Madhubani Paintings 

Madhubani painting originated in a small village, known as Maithili, of the Bihar state of India. The first reference to the Maithili painting of Bihar dates back to the time of Ramayana, when King Janaka ordered the paintings to be created for his daughter, Sita's wedding.


Initially, the womenfolk of the village drew the paintings on the walls of their home, as an illustration of their thoughts, hopes and dreams. With time, the paintings started becoming a part of festivities and special events like marriage. Slowly and gradually, the Madhubani painting of India crossed the traditional boundaries and started reaching connoisseurs of art, both at the national as well as the international level.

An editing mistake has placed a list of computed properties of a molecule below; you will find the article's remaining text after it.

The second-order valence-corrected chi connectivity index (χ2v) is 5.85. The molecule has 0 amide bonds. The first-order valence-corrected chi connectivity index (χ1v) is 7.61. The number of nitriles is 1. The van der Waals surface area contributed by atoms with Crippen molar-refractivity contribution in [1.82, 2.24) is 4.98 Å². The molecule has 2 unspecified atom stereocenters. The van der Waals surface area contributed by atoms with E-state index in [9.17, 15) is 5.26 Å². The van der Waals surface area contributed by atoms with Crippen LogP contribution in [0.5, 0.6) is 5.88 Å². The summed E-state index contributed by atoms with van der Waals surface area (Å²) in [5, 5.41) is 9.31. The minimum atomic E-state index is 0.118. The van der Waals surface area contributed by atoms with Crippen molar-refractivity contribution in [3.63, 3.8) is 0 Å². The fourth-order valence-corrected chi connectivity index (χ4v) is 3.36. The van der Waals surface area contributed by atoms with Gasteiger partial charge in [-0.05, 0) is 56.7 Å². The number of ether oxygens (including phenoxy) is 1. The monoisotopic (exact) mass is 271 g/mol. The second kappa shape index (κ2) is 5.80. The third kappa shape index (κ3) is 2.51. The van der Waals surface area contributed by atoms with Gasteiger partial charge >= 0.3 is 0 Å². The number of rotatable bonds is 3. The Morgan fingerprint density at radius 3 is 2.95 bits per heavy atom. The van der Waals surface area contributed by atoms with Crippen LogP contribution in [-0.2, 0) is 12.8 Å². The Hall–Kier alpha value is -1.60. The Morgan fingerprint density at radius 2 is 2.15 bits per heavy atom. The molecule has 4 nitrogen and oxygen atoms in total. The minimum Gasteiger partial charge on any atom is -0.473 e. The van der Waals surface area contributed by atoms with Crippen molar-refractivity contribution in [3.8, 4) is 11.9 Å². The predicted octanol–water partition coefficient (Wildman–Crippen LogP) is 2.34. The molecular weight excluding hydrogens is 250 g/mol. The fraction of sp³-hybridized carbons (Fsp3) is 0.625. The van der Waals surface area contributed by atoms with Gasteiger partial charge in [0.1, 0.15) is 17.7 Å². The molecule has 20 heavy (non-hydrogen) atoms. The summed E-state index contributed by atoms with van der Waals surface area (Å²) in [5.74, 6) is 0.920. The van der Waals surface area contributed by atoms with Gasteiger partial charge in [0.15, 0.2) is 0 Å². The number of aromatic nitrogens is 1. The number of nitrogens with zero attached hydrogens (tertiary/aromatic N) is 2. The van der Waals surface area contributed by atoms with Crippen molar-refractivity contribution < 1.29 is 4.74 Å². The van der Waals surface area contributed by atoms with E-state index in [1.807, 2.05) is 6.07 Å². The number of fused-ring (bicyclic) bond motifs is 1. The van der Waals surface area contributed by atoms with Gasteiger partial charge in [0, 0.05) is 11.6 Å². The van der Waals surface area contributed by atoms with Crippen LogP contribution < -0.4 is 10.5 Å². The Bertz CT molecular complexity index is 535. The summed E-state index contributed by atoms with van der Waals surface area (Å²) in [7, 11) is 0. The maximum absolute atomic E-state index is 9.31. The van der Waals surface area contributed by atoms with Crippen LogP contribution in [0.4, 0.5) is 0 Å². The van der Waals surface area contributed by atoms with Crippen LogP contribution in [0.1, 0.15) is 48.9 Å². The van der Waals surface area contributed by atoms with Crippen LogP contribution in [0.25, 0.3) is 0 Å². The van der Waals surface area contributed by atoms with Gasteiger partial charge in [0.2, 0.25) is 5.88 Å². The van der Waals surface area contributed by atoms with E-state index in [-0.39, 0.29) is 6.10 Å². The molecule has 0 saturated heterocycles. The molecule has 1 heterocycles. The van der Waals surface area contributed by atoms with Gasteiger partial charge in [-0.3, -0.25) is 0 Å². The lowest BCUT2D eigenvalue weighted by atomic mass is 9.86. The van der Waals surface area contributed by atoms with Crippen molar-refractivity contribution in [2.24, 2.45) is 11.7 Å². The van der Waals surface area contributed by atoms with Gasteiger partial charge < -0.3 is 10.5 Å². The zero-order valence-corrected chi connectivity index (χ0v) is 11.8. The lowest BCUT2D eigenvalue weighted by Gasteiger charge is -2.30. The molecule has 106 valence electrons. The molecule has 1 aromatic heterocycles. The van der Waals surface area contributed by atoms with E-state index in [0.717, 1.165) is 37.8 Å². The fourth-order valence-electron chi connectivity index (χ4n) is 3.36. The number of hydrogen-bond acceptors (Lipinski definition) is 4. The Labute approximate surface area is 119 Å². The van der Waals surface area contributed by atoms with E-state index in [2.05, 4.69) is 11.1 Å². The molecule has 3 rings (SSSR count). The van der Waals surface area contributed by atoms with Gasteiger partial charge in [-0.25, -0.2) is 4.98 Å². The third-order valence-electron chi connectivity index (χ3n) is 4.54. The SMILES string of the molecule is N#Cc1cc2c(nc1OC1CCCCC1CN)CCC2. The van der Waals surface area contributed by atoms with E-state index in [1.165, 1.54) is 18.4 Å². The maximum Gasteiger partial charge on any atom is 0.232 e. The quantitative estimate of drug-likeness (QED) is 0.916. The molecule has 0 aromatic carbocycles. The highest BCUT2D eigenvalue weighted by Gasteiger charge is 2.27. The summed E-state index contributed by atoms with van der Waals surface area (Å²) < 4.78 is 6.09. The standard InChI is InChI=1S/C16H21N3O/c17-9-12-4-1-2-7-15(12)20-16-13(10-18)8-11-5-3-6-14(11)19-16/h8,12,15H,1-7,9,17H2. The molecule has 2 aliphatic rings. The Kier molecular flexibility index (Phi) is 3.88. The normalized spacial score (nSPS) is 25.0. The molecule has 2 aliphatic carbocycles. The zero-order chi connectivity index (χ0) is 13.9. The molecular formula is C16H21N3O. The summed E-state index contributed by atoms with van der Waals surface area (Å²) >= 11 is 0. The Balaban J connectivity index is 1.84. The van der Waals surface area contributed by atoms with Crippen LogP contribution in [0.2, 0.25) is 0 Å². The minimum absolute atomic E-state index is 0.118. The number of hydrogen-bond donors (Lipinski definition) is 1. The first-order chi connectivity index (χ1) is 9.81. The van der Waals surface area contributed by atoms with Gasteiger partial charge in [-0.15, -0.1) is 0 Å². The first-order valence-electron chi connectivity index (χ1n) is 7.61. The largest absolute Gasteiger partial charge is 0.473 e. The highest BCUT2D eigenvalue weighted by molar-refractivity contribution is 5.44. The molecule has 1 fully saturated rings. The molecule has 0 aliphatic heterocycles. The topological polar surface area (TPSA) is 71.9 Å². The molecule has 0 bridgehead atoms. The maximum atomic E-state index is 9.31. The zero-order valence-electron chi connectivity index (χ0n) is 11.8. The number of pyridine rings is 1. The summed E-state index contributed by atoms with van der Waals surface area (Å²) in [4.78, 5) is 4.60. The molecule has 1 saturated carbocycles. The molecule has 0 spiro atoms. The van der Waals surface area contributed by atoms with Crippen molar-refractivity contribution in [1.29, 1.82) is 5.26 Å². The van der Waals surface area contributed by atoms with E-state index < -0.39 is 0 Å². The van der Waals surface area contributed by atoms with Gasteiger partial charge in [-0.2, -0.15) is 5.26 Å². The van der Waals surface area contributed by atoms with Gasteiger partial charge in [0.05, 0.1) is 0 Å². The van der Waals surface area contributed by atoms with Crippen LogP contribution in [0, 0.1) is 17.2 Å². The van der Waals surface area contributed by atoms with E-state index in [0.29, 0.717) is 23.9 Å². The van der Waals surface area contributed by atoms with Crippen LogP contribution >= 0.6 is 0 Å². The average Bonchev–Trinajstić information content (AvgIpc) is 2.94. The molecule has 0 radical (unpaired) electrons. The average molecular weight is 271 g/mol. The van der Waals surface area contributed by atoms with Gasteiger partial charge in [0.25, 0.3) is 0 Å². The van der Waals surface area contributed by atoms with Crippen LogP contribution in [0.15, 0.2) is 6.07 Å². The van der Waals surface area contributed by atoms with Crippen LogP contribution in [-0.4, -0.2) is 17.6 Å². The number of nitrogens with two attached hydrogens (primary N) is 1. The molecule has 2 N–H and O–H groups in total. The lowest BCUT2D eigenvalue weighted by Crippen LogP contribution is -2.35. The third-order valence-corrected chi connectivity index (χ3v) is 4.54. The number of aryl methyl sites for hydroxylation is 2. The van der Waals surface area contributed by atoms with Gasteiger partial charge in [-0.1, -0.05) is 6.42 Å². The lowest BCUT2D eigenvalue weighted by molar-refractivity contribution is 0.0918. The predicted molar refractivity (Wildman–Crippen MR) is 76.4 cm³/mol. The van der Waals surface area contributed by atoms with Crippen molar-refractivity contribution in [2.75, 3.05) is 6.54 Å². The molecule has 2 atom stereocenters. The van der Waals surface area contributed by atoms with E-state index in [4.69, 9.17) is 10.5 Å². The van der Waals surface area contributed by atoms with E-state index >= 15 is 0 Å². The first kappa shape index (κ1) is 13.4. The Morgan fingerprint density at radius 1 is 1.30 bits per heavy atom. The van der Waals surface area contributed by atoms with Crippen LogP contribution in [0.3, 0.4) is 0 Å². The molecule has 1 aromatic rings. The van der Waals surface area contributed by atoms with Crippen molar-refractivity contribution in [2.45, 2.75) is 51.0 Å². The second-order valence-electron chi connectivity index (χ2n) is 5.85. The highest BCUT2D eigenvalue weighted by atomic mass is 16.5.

The brush used for Madhubani paintings of Bihar was made of cotton, wrapped around a bamboo stick. The artists prepare the colors that are used for the paintings. Black color is made by adding soot to cow dung; yellow from combining turmeric (or pollen or lime) with the milk of banyan leaves; blue from indigo; red from the kusam flower juice or red sandalwood; green from the leaves of the wood apple tree; white from rice powder and orange from palasha flowers. The traditional base of freshly plastered mud wall of huts has now been replaced by cloth, handmade paper and canvas. Since the paintings have been confined to a limited geographical range, the themes as well as the style are, more or less, the same. The themes on which these paintings are based include nature and mythological events.

The characteristic eye-catching patterns are very striking and beautiful. Madhubani paintings can be used to grace almost all occasions such as birth or marriage as well as and festivals. Or you can simply fill up that empty space on your home and office walls with these vibrant paintings!